Unfortunately, attempts to manage harassment often fall afoul of the free-speechers on Wikipedia. This puts us in a no-win situation: we leave unfounded allegations on the site, or we delete them and then have a weeks-long drama about it. This is the fundamental problem the group was set up to discuss. And no, we don't have an answer yet, but if anyone feels like suggesting one then we'd be glad to hear about it.

    Unfortunately, one of the group made a jaw-droppingly bad call, based on evidence she mailed to the group but nobody, it seems, interpreted as indicating she was intending to block the user. This has brought out of the woodwork a nunmber of people who have a pre-existing agenda against this person, others close to her, or the Cabal (TINC) in general. A lengthy discourse on the Wikipedia mailing list, wikien-l, left some people feeling dissatisfied. I have a view on that; one individual repeatedly insisted that we provide evidence to identify the individuals plotting to ban the editor despite repeated statements that no such plot existed and therefore no such individuals existed and therefore no evidence would be forthcoming. And so on, round and round the same loop.

    So yes, it's disappointing to see the blatantly false picture of this group, rebutted at great length by long-standing editors of the very highest levels of community trust, members of the Arbitration Committee, and even Jimbo Wales himself, taken to media that are all ears for any kind of low drama. It was a petty and vindictive thing to do. One of them seems to have been retaliating for a 90 day ban enacted that day as a result of his careless editing of biographies of living individuals and abuse of multiple accounts.

    All in all, one of the more depressing outcomes of a genuine good-faith attempt to make Wikipedia a nicer place.

  9. You know, if it was just this one thing, you'd be right. But it's not. Wikipedia is rife with arbitrary, capricious behavior that consistently bullies editors and enforces a bizarre bureaucracy. What it has become is everything it says it is not. You seem to have forgotten or did not RTFA, because this is not just about questionable mailing list on a private server, but also about the highly questionable banning of 'bang bang', when other 'elite members' such as slimvirgin, gets a pass at the far more serious crime of sockpuppetry which she was caught at red-handed.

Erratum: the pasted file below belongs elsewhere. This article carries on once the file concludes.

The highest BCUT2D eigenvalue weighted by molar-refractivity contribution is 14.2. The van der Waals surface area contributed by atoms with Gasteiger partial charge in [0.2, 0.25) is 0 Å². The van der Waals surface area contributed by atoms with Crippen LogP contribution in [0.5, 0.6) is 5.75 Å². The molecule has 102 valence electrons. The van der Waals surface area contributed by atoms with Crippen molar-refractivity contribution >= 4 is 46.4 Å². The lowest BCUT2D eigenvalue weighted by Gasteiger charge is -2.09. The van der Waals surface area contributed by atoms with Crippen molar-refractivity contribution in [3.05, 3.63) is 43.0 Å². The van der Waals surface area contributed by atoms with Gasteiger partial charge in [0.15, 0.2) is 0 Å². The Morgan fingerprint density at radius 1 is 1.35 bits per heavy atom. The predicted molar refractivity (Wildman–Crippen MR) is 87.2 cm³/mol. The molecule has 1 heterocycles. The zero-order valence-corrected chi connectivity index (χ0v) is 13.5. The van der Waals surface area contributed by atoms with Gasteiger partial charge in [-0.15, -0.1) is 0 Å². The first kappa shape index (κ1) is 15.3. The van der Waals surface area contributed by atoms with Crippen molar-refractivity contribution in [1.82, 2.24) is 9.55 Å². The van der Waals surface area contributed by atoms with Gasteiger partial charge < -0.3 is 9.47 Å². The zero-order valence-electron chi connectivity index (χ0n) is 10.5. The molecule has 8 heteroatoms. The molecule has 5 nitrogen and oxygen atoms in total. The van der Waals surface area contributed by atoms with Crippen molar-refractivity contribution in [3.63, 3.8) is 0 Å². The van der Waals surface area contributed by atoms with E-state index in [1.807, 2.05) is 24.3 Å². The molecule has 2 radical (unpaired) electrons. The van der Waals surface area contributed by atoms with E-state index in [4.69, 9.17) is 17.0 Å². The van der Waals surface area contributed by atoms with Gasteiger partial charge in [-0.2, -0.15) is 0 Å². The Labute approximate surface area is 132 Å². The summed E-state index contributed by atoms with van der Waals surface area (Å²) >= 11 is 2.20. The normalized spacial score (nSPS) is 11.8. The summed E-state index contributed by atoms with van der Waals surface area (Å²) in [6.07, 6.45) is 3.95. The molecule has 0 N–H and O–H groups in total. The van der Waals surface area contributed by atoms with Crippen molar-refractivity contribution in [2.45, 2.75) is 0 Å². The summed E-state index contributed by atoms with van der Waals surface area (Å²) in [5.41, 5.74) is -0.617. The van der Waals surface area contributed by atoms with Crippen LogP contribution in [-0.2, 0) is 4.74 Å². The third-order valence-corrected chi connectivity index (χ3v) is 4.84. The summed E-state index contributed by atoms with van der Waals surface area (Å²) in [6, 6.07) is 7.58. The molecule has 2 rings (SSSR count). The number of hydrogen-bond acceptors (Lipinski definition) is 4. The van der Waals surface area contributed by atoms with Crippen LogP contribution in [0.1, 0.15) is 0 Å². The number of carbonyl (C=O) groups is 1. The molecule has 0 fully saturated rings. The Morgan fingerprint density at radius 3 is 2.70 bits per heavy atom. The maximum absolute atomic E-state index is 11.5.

The secret mailing list is just a symptom of a much larger issue of transparency, a concept that completely escapes Jimbo Wales when he implemented the 'oversight' function. One can only guess hopw far this goes, so the idea of a 'conspiracy' is not as far-fetched as you seem to be ignorantly dismissing out of hand.

  10. More info and discussion on Wikipedia's troubles can be found at these sites:

    Kelly Martin's blog: http://nonbovine-ruminations.blogspot.com/
    Casey Abell's blog: http://wikipediafunnies.blogspot.com/
    Wikipedia Review: http://www.wikipediareview.com/

  11. […] "not admitting how deep this controversy goes." Mathew Ingram points out that the apocalyptic rhetoric is rather silly. Wikipedia, like every large organization—and especially like every organization run […]

  12. […] "not admitting how deep this controversy goes." Mathew Ingram points out that the apocalyptic rhetoric is rather silly. Wikipedia, like every large organization—and especially like every organization run […]

  13. Guy Chapman's comments, above, are illustrative of the typical mentality of the Wikipedia cabalist. (He is, of course, one of the worst of them, he who has left Wikipedia at least four times now, and whose user page says that he's left, and yet he continues to actively administer the site as well as participate in controlling it through the cabal he is very much a member of.) I would know; I'm a former cabalist myself, and just as ex-Scientologists make the most ardent critics of Scientology, ex-Wikipedians make the most ardent critics of Wikipedia.

    I draw the cult parallel intentionally: Wikipedia has many of the hallmarks of a cult. Anybody who critically observes a Jimbo lovebombing session, on IRC or in person, will quickly see what I mean.

    Somewhere (I forget where) I recently read someone who described Wikipedia as the latest in a long stream of failed utopian enterprises. Sad, but true. Godwin is going to lose his bet.

  14. The weirder Wikipedia's fabricated interpretations of reality become, the worse Wikipedia's reputation will be. It is not like the rest of the world actually shares these views, as much as they, and apparently you too, would like it to.